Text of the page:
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'No stadium' at home, Rajasthan United FC travel 300 km for I-League season

One of the most exciting teams in the I-League, Rajasthan United FC will play their 'home' matches in Delhi after being turned away from their own home state.

No stadium at home, Rajasthan United FC travel 300 km for I-League season

The Ambedkar Stadium in Delhi, where Rajasthan United FC will play their I-League 2022-23 home matches.


Rajdeep Saha

Updated: 5 Nov 2022 9:39 AM GMT

The I-League 2022-23 season is set to begin from 12th November when Gokulam Kerala host Mohammedan SC in Malappuram. The home-away format is back in the competition, giving teams the advantage of fans rallying behind them during home matches. However, Rajasthan United FC will not be able to enjoy this privilege.

RUFC have been on a giant-killing run across all tiers of Indian football recently. They knocked out ATK Mohun Bagan and East Bengal from the group stages of the Durand Cup after becoming the first club from Rajasthan to participate in the tournament in 40 years. But, as they look to improve on their 6th place finish from last season, they have had to seek refuge in Delhi's Ambedkar stadium - 300 km from their base - to play their home fixtures.

"It's disheartening that we have to play in Delhi. We have many fans in the state, we could have worked on that. If matches were to happen in Rajasthan, at least 4000-5000 fans would have come," club owner Kamal Saroha mused.

But why have RUFC had to travel so far to find a home?

The two biggest stadiums in Rajasthan, the Barkatullah Khan Stadium (Jodhpur) and the Sawai Mansingh Stadium (Jaipur), are exclusively reserved for cricket.

According to Saroha, the Rajasthan Cricket Association and the state's Sports Council were both approached for help, but both bodies turned them away.

"We tried to speak to the RCA and the sports minister but it didn't work. (Former Commonwealth Games Discus Throw gold medallist) Krishna Poonia, who is the president of the Sports Council, told us hume farak nahi parta tum kaha khelo, tum khudka dekhlo (it doesn't matter to us where you play, fend for yourself)," Kamal said.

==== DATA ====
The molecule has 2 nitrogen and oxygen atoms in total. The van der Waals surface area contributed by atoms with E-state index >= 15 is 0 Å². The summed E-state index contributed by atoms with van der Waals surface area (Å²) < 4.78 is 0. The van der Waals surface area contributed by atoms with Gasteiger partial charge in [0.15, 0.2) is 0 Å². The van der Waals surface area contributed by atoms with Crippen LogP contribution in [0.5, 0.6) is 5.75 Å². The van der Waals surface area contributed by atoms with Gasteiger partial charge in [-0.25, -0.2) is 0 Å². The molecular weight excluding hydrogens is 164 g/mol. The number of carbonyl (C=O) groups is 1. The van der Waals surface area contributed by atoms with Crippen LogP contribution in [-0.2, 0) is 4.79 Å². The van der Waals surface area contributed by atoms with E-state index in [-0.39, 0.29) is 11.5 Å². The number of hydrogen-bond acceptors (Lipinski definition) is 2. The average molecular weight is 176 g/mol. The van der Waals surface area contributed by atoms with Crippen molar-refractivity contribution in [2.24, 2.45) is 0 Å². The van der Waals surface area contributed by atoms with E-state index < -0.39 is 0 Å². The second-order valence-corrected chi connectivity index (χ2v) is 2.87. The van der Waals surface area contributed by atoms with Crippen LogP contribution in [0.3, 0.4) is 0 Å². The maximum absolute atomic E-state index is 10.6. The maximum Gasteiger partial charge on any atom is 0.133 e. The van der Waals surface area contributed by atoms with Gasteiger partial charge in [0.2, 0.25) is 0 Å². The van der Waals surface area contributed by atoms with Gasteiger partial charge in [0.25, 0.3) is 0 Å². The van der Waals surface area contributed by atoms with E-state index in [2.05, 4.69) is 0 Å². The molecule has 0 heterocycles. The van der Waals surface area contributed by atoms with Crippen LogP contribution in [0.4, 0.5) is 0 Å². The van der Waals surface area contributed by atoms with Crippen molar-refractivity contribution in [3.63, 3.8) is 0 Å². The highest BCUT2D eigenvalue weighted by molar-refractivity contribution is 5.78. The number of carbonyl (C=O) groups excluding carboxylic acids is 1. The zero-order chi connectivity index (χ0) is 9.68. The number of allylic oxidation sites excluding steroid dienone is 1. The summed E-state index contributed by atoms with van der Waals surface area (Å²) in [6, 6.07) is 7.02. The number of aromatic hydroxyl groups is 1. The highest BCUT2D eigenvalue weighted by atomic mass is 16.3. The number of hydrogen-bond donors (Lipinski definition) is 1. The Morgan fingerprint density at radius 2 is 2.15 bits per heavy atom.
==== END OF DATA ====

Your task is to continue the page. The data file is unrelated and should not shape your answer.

No footballing oasis

Speaking to The Bridge, Krishna Poonia's husband, Virendra Poonia, who was the athlete's coach and is now Chief Officer in the state's Sports Council, said it would not have been enough for them to give permission to RUFC to use the state's primary stadiums. The cricket body would also have to agree.

"The matter wasn't up to us to handle. We have an MOU (Memorandum of Understanding) with the RCA for the cricket stadiums, so it'd be up to them to lend out the pitches. As for us, we agreed to lend a ground we have under our jurisdiction to the football club but they needed it for eight months. Humare log kaha jaenge phir (Where would our people go for those months?)," the former coach reasoned.

The Rajasthan Cricket Association said it would not have been possible to offer RUFC the grounds because the cricket domestic season was already underway.

RCA's Honorary Secretary Mahendra Sharma said, "The stadium in Jaipur is under our control, whereas the one in Jodhpur is under the Sports Council, as per the MOU. The main reason why we couldn't offer the ground to RUFC is because our season has started and our activities will take place on the pitch. Other than that, there wasn't any issue," he said.

The Umaid stadium in Jodhpur was another possible option, but it wasn't up to 'AFC licensing criteria'. Having just the one changing room, according to Saroha, it would not have been feasible for two teams to have team meetings or operate on matchday in general.

"AU Rajasthan played a 2nd Division match at the Umaid stadium and that was only because the AIFF made concessions and were nice enough to relax the conditions at that time," Saroha said.

President of the Rajasthan Football Association Manvendra Singh, however, said that the Umaid stadium is not as bad as RUFC are claiming.

"They were offered the Umaid stadium, which is solely for football. The changing rooms are there, and the only room which was required by the club to make was the media room. I-League officials had come to survey the stadium as well in 2018," he retorted.

While the administrative rigmarole continues, fans of RUFC, one of the more exciting narratives emerging within Indian football in recent years, are the ones losing the most. Some buses might be arranged for them to travel to the national capital, but the club's finances are facing a blow.

Without a helping hand from the government or local authorities, the I-League outfit is having to fend for itself. And so are their fans.

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